Everything your grandchildren give and make for you is precious. And you want to keep it all, but it’s just not realistic or necessary, especially when new memories are being made every day. Knowing what to hold and what to throw out is difficult, but if you pick the most sentimental items – the ones that provide you the sweetest memories - you can store them, display them, and feel good about it.
Start by asking yourself if your grandchild made the item with her own two hands. If she didn’t, it can and should be tossed. There are exceptions, though: Save anything that speaks to who your grandchild is at a specific age, and save anything that reminds you of a specific event.
Once you’ve decided what’s worth keeping, follow these tips for storage:
1. Purchase a keepsake box for each grandchild.
Make sure that they are devoid of acids and chemicals that can destroy your sentimental items. Now, whenever you receive a card or picture from your grandchild, you’ll have a place to store it.
2. Consider creating a photo book online.
These will store your favorite photos of your grandchildren. It can be done at iPhoto, Shutterfly, and other similar websites. This is far easier than printing out pictures, buying an album, and then placing pictures in the album.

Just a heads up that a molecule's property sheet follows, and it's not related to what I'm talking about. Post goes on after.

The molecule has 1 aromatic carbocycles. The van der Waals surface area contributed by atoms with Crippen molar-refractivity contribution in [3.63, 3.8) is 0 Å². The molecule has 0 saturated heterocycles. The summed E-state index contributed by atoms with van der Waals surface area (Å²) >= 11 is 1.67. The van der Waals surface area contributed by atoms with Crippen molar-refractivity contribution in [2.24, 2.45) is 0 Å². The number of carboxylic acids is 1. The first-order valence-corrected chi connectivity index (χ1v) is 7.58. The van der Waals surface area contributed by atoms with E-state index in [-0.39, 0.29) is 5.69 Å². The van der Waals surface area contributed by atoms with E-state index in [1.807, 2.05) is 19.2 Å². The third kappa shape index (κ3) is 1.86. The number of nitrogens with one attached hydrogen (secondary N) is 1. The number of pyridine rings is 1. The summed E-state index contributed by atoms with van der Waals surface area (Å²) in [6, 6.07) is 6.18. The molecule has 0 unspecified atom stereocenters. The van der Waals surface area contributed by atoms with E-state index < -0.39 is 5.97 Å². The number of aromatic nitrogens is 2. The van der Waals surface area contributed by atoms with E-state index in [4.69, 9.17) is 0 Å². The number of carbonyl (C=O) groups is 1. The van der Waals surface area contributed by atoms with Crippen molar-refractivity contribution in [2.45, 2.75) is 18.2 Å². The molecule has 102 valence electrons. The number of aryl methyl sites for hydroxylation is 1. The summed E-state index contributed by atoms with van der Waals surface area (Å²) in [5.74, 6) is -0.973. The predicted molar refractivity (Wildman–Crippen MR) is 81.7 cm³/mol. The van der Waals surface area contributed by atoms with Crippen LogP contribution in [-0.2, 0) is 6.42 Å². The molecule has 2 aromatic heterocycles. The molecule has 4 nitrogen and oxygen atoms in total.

3. Frame your best photos in similar frames.
They don’t have to match exactly, but they should relate to each other. Instead of adding a new frame every time there’s a new picture you like, swap some of the older pictures for more recent ones. This helps avoid “picture frame clutter.”
4. Take pictures of your grandchild with larger art projects and gifts.
Then, keep the pictures and then toss the items themselves. The memories will last forever without you having to store it.
5. Make clothing, ties and blankets into a keepsake quilt.
If you’re not up to the task, there are several websites now that provide this service.
6. Store sentimental toys or frequently used items in clear drawers.
Label each drawer, and use them when your grandchildren come to visit.
7. Have a bulletin board for each child.
They can use these to display any artwork that they make or pictures that they take while visiting. Every time they come over, they can change the boards around. This gives everyone their own personal space in your house.
Barbara Reich is a professional organizer based in New York, NY. Her tough love approach turns organization and clutter from chore to lifestyle. To find more tips from Barbara, please visit her Facebook page or her website, www.resourcefulconsultants.com.
How well do you get along with your grandchild and other family members? Want to know if your personalities mesh?Find out here.